Image credit: Shamier Magmoet
Losing my heart to fear
By Jamila Janna
The surface of the water broke as I clumsily threw my weight into the chilly south Atlantic Ocean. The assurance of the ocean’s safety raised me to the surface swiftly. I chuckle to myself. The ease of having this intimate and playful encounter with the ocean took some work. It took patience. Without any thought, I placed the snorkel in my mouth and let the sea hold me up as I glide on the surface with my mask on. The waters of Windmill Beach are crystal clear. A school of juvenile mullet scurry towards their next feeding locale. I glide towards the kelp forest that encloses this pool of water to make a small clove. Inching closer, my breath draws deep and so too the water. When I find my pitstop, I hover in between the kelp and pry into the activities of the marine fauna. I have seen fish in these waters before. I have heard the crackling of the hidden critters. I have seen the kaleidoscope of sea urchins at the base of the kelp. Yet, every single time… every single time, I cannot help myself from admiring the beauty of this shallow seascape.
Image credit: Jamila Janna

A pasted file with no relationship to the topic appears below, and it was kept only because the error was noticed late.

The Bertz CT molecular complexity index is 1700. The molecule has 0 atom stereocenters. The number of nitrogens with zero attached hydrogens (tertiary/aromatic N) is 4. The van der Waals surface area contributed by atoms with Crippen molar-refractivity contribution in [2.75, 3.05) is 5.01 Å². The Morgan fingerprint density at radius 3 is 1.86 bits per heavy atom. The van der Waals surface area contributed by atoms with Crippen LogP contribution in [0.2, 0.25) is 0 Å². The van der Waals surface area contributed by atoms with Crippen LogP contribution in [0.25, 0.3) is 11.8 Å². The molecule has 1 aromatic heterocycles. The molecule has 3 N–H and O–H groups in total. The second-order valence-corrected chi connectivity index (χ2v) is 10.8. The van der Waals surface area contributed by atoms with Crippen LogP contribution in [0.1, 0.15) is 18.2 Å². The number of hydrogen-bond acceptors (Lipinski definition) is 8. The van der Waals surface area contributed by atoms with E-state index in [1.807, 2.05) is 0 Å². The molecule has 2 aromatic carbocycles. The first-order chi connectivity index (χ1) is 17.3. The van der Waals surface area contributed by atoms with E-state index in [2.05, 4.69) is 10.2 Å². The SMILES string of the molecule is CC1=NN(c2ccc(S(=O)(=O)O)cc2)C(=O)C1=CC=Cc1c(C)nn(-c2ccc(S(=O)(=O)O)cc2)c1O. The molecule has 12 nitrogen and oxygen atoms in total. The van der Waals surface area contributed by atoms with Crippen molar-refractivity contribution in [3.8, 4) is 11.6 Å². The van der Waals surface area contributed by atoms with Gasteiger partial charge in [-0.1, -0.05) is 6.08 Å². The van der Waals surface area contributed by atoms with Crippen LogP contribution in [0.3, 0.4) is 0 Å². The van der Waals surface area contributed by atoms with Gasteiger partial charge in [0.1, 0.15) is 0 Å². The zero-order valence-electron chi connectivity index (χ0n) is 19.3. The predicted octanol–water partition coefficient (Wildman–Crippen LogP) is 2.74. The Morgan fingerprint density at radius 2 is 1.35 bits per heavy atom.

My mother’s worried words come to mind. As a black woman, I have only known one narrative about the ocean. The ocean should be feared for its hunger to administer the coup de grâce to an emotionally and physically distressed victim. I remember the tales from schoolmates who warned that evil supernatural entities drape at the edge of water bodies at dawn and dusk. It is neither dawn nor dusk, but fear is oftentimes an attracting force in its own right. I remember learning about the slave trade, how perhaps, the ocean administering the coup de grâce to hungry and abused slaves was a kinder end compared to the life that came when they walked on land again. The trauma of black and brown slaves has wounded the fabric of the ocean and we still feel the pain of these lost bodies centuries later. I think about our history in South Africa and how people of colour were denied access to beaches such as this one. How twenty-eight years ago I could have been arrested for being here.
Perhaps these are the reasons – marshalled by fear – why I grew up enviously watching my cousins swim in different water bodies and I was discouraged by my mother from entering them. As I grew older, I craved to know what swimming really felt like. Not the scared dance I would do when a mild wave hit me at South Beach in Durban. Not just cautiously laying down at the intertidal zone while pretending to be doing the best swimming any South African would see! Ever. I wanted to know what the absence of fear felt like.